John C. Reilly has been on an indie-comedy kick lately. The multi-talented actor has dished out successful low budget films lately like Cedar Rapids and Cyrus, both of which received raved reviews from critics. So it shouldn't come as a surprise to know that his latest release, Terri, won over people's hearts at this year's Sundance Film Festival.
Terri follows an overweight adolescent boy (Wysocki) who is trapped in a low income home and taking care of his heavily medicated uncle Jim. High School can be a nightmare at times, and the cruel treatment he receives from his peers begins a scary introduction to adulthood. One day the principal Mr. Fitzgerald (Reilly) calls Terri into his office and he begins to take the boy under his wing.
Terri is a heartfelt story about how society creates outcasts. We see the story through the eyes of the good hearted teenage boy as the world around him looks away. Jacob Wysocki and John C. Reilly give stunning performances that really allow the film to resonate. Their onscreen chemistry was excellent, and perhaps any other pair of actors wouldn't have kept the movie afloat. Reilly once again puts his diverse acting abilities on display, and it's no exaggeration to say he's the master of molding comedy and drama together. In his first major leading role, Wysocki wonderfully captivates the audience by doing almost nothing. His demeanor and facial expressions tell the entire story from beginning to end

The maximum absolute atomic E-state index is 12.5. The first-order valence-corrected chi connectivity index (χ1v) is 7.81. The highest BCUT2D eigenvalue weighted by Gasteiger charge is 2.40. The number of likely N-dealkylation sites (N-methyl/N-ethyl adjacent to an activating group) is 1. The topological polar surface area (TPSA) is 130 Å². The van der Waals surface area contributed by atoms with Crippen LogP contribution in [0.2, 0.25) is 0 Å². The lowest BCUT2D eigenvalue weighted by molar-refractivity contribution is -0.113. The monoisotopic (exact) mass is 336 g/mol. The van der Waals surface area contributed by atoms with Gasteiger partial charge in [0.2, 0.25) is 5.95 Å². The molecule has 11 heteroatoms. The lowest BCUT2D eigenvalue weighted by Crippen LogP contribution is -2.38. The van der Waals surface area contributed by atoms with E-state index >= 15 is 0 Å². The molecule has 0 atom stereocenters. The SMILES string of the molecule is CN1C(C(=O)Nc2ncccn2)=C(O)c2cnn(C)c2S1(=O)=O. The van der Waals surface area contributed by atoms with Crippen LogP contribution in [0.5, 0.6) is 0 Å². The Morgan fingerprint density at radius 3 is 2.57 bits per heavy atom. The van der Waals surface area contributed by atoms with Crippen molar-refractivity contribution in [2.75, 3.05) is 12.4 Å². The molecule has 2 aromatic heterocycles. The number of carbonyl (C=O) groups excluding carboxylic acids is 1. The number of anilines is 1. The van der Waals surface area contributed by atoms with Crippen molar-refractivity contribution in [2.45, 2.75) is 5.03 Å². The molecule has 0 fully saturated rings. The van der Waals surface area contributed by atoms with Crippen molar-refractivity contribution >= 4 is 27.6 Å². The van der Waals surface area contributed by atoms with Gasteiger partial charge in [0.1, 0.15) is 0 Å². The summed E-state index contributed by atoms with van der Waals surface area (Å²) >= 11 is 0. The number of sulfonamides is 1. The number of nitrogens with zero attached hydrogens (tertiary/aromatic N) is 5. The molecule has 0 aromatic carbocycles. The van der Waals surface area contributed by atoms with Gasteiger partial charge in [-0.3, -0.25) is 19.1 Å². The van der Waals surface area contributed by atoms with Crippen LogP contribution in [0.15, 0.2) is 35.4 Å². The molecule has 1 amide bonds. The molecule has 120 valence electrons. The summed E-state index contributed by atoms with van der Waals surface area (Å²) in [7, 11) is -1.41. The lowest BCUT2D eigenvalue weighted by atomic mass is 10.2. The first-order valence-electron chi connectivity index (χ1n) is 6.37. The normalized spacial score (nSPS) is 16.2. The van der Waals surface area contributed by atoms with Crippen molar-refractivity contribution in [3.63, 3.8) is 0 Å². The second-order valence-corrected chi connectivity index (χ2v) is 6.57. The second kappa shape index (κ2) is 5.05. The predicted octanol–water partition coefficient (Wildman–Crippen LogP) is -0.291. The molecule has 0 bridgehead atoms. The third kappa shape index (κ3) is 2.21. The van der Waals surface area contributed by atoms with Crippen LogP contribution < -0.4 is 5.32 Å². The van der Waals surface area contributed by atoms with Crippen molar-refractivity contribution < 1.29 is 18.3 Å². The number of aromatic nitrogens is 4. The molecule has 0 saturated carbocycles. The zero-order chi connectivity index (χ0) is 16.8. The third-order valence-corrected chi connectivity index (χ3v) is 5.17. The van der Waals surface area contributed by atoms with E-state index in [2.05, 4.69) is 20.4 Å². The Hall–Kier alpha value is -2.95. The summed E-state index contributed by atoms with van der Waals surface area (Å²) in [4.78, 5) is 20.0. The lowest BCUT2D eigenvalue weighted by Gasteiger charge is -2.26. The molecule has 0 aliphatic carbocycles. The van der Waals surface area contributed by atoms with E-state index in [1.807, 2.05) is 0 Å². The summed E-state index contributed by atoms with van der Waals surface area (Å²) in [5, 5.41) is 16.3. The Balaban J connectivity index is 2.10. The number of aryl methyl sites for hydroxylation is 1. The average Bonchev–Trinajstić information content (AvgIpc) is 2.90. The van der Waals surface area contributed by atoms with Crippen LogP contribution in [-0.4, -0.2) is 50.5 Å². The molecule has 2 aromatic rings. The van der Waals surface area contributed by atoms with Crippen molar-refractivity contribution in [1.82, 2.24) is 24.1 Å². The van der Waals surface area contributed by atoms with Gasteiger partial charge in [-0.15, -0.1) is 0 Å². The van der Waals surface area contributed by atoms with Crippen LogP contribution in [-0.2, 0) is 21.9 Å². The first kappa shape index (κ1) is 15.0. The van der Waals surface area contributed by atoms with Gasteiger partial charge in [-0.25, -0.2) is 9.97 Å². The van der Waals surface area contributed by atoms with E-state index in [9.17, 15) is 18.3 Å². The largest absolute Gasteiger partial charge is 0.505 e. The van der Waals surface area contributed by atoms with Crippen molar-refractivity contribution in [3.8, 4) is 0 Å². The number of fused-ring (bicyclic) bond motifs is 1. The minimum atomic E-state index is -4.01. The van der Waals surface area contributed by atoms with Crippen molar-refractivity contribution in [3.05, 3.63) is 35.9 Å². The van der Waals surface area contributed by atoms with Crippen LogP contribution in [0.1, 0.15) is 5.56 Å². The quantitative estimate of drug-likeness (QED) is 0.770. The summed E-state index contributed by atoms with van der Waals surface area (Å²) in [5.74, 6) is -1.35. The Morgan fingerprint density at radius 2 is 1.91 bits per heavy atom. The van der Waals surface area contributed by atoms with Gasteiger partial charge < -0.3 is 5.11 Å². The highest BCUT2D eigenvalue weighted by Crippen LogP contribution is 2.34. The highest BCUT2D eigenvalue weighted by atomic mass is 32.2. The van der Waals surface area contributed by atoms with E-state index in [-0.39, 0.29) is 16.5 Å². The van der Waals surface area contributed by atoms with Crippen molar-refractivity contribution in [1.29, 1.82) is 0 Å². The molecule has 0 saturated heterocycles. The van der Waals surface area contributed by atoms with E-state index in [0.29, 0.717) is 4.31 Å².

Although the acting was top notch, Terri has many downfalls as well. The film is extremely slow paced, and it will inevitably turn off the typical moviegoer. There aren't enough laugh out loud scenes to keep most people's attention. The best way to describe the movie is by comparing it to a piece of art. Many people look at a painting and just see a picture, but sometimes the true beauty lies somewhere beyond what's in front of you. Terri, at its core, is a touching piece of art, but unfortunately its lack of entertaining value diminishes its appeal. There are a few elements worth appreciating in the film, but only if you can wade through its crawling pace.